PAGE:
This forum has been closed.
Comments
     
There are no comments in this forum. Be first and add one

Featured Videos

Your JavaScript is turned off or you have an old version of Adobe's Flash Player. Get the latest Flash player.
Ukraine, Russia, United in Faith, Divided in Politicsi
X
Michael Eckels
April 19, 2014
There is a strong historical religious connection between Russia and Ukraine. But what role is religion playing in the current conflict? In the run-up to Easter, Michael Eckels in Moscow reports for VOA.
Video

Video Ukraine, Russia, United in Faith, Divided in Politics

There is a strong historical religious connection between Russia and Ukraine. But what role is religion playing in the current conflict? In the run-up to Easter, Michael Eckels in Moscow reports for VOA.
Video

Video Face of American Farmer is Changing

The average American farmer is now 58 years old, and farmers 65 and older are the fastest growing segment of the population. It’s a troubling trend signaling big changes ahead for American agriculture as aging farmers retire. Reporter Mike Osborne says a new report from the U.S. Census Bureau is suggesting what some of those changes might look like... and why they might not be so troubling.
Video

Video Donetsk Governor: Ukraine Military Assault 'Delicate But Necessary'

Around a dozen state buildings in eastern Ukraine remain in the hands of pro-Russian protesters who are demanding a referendum on self-rule. The governor of the whole Donetsk region is among those forced out by the protesters. He spoke to VOA's Henry Ridgwell from his temporary new office in Donetsk city.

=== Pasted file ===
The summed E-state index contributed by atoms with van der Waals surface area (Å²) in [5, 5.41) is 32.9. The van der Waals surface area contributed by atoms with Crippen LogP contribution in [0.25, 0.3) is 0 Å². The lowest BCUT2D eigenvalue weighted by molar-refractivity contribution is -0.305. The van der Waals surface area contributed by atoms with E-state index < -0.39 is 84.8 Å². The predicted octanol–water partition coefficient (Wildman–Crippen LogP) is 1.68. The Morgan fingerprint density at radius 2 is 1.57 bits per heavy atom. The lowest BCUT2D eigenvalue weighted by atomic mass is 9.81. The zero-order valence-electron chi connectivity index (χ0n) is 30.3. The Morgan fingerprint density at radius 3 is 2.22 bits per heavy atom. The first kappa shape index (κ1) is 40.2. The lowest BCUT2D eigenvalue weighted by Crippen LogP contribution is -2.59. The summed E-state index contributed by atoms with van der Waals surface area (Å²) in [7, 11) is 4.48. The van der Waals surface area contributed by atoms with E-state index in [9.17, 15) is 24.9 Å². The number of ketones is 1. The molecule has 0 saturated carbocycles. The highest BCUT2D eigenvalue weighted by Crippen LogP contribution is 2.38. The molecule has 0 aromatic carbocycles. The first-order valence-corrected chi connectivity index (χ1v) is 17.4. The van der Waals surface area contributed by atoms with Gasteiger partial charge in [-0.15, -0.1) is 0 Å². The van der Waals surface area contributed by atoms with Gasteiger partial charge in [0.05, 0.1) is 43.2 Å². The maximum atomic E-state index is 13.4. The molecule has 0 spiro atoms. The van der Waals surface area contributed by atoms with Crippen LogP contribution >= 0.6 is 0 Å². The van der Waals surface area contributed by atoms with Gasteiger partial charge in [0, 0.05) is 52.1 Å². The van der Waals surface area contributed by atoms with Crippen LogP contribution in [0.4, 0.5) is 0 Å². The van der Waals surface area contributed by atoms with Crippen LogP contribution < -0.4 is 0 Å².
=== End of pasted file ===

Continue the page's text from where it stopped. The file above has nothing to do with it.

Video

Video Drones May Soon Send Data From High Seas

Drones are usually associated with unmanned flying vehicles, but autonomous watercraft are also becoming useful tools for jobs ranging from scientific exploration to law enforcement to searching for a missing airliner in the Indian Ocean. VOA’s George Putic reports on sea-faring drones.
Video

Video New Earth-Size Planet Found

Not too big, not too small. Not too hot, not too cold. A newly discovered planet looks just right for life as we know it, according to an international group of astronomers. VOA’s Steve Baragona has more.
Video

Video Copts in Diaspora Worry About Future in Egypt

Around 10 percent of Egypt’s population belong to the Coptic faith, making them the largest Christian minority in the Middle East. But they have become targets of violence since the revolution three years ago. With elections scheduled for May and the struggle between the Egyptian military and Islamists continuing, many Copts abroad are deeply worried about the future of their ancient church. VOA religion correspondent Jerome Socolovsky visited a Coptic church outside Washington DC.
Video

Video Critics Say Venezuelan Protests Test Limits of Military's Support

During the two months of deadly anti-government protests that have rocked the oil-rich nation of Venezuela, President Nicolas Maduro has accused the opposition of trying to initiate a coup. Though a small number of military officers have been arrested for allegedly plotting against the government, VOA’s Brian Padden reports the leadership of the armed forces continues to support the president, at least for now.
Video

Video More Millenials Unplug to Embrace Board Games

A big new trend in the U.S. toy industry has more consumers switching off their high-tech gadgets to play with classic toys, like board games. This is especially true among the so-called millenial generation - those born in the 1980's and 90's. Elizabeth Lee has more from an unusual café in Los Angeles, where the new trend is popular and business is booming.
Video

Video Google Buys Drone Company

In its latest purchase of high-tech companies, Google has acquired a manufacturer of solar-powered drones that can stay in the air almost indefinitely, relaying broadband Internet connection to remote areas. It is seen as yet another step in the U.S. based Web giant’s bid to bring Internet to the whole world. VOA’s George Putic reports.
AppleAndroid